Police match commander David Duckenfield gave no orders as the match was stopped during the 1989 Hillsborough football disaster, a court has heard.
Some 96 Liverpool fans died as a result of the disaster, following a crush in pens 3 and 4 at the Leppings Lane end of the ground.
Former South Yorkshire Police (SYP) sergeant Michael Goddard was in the police control box on the day of the disaster. He said the police control box was responsible for monitoring the numbers of fans in pens.
Goddard said a request to close Leppings Lane to traffic at 2.17pm signified “volume of traffic, volume of supporters”.
He wasn’t aware of any discussion in the police control box about the build-up of fans outside the Leppings Lane turnstiles. He thought he heard superintendent Marshall saying “open the gates” over the radio at around 2.50pm.
Goddard said there was a “very brief discussion” about this between Duckenfield and superintendent Murray, relating to how many “non-ticket holders” would enter.
Soon after this he said, “Something was said that ‘they’ve broken in, they’ve forced the gates’ but I don’t know where that came from.”
The court heard that after a third request from Marshall, Duckenfield replied to open the gates.
Goddard couldn’t recall any other order from Duckenfield before this. He didn’t recall any discussion about the consequences of opening the gate.
Goddard could remember one occasion when the central tunnel leading to pens 3 and 4 was closed before the disaster and thought it was in 1987.
He didn’t recall any orders from Duckenfield or Murray when the game was stopped at 3.06pm.
Robert Purdy was a SYP inspector at the time of the disaster. He helped to oversee police officers around the Leppings Lane end.
Purdy told the court last week that the crowd’s mood was normal but there was “some agitation” as fans wanted to get into the ground. “The people weren’t fighting, there was no disorder,” he said.
He said the arrival of larger numbers of fans into the narrow area around the turnstiles after 2.30pm meant officers had “more difficulty in carrying out their duties”.
The court heard that officers had earlier formed a “natural barrier” around a metre from the turnstiles.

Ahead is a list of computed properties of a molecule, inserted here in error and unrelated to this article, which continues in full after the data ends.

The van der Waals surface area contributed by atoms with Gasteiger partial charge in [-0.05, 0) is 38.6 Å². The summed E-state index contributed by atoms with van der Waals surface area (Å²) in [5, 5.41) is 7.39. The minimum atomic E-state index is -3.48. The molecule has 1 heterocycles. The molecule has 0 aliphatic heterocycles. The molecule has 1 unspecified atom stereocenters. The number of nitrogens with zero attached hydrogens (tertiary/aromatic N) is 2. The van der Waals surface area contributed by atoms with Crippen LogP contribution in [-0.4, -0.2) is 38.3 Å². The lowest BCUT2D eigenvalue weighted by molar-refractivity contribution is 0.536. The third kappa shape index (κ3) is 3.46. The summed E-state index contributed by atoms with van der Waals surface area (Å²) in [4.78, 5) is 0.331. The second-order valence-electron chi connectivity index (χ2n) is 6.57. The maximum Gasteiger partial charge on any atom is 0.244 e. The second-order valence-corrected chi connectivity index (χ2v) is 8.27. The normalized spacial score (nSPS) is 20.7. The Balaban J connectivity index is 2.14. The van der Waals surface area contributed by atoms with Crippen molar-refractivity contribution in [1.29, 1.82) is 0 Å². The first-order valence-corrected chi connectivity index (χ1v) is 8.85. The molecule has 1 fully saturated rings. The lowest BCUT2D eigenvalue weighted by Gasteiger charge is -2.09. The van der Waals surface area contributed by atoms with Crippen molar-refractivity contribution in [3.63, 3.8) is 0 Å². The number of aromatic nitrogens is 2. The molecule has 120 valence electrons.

Purdy was later involved in rescue efforts. Asked if he received any direction or order from senior officers over this he said, “No sir, nor did anybody.”
He confirmed that in 1989 he hadn’t heard of the practice of closing the tunnel to the pens.
Andrew Sanderson was a civilian worker with South Yorkshire Police in 1989. On the day of the disaster he took radio equipment to the ground.
He heard some “breaking up” on the radios at around 2.30pm. He said most messages were coming through but some had the ending cut off.
He went to the police control box and said the radio system seemed to have “improved” when he left.
Sanderson estimated that communications might have gone down for around a minute while he worked in the control box. He agreed that control of a situation can be lost even if communications are hit for a short time.
Sanderson was aware that the radios were tested by the Home Office after the disaster and said “nothing was found wrong”.
A statement from Liverpool fan Alison Willis, who was in pen 4, was last week read to the court. She said once police realised what was happening there didn’t seem to be any organisation and it was “absolute chaos”.
Retired police officer John Bennett was an inspector at the time. He was involved in putting barriers and cones on approach roads to the Leppings Lane end.
Asked about fans’ demeanor he said, “The bulk of the supporters I saw were, I feel, in fear of their lives, or at least serious injury.”
Malcolm Edmundson was a SYP chief inspector in 1989 and was based at Snig Hill police station on the day of the disaster. Edmundson was in contact with the police control box.
At 2.51pm Edmundson referred to “bloody chaos at Leppings Lane” and said, “All the gates have been trampled down.” He agreed he could only have heard this over the radio or from the police control box.
A 2.59pm phone call saw Snig Hill ask the control box whether it wanted ambulances. At 3.05pm a call for Operation Support to Hillsborough was made – meaning as many officers should go there as possible.
Snig Hill requested a fleet of ambulances at 3.07pm. At 3.13pm there was a request for Snig Hill to contact the fire service and request hydraulic cutting equipment be sent to the ground. Edmundson didn’t recall the word “catastrophe”—a code to signify a major incident—being used.
He said the disaster began to be treated as a major incident at around 3.17pm when the fire brigade was requested.
Edmundson said assistant chief constable Walter Jackson was the most senior officer at Hillsborough on the day. “I would have expected the assistant chief constable to take immediate charge,” he said.
Richard Matthews QC showed the match operational order to the court. It said, “Chief Superintendent Duckenfield is in overall command at this event.”
Edmundson agreed with this. He said he didn’t think there would be any reference to Jackson in the order.
Duckenfield faces 95 charges of manslaughter by gross negligence. He cannot be charged over the death of the 96th victim, Tony Bland, as Bland died four years after the disaster.
Graham Mackrell, then Sheffield Wednesday club safety officer, faces two charges relating to safety breaches. Both deny the charges.
The trial continues.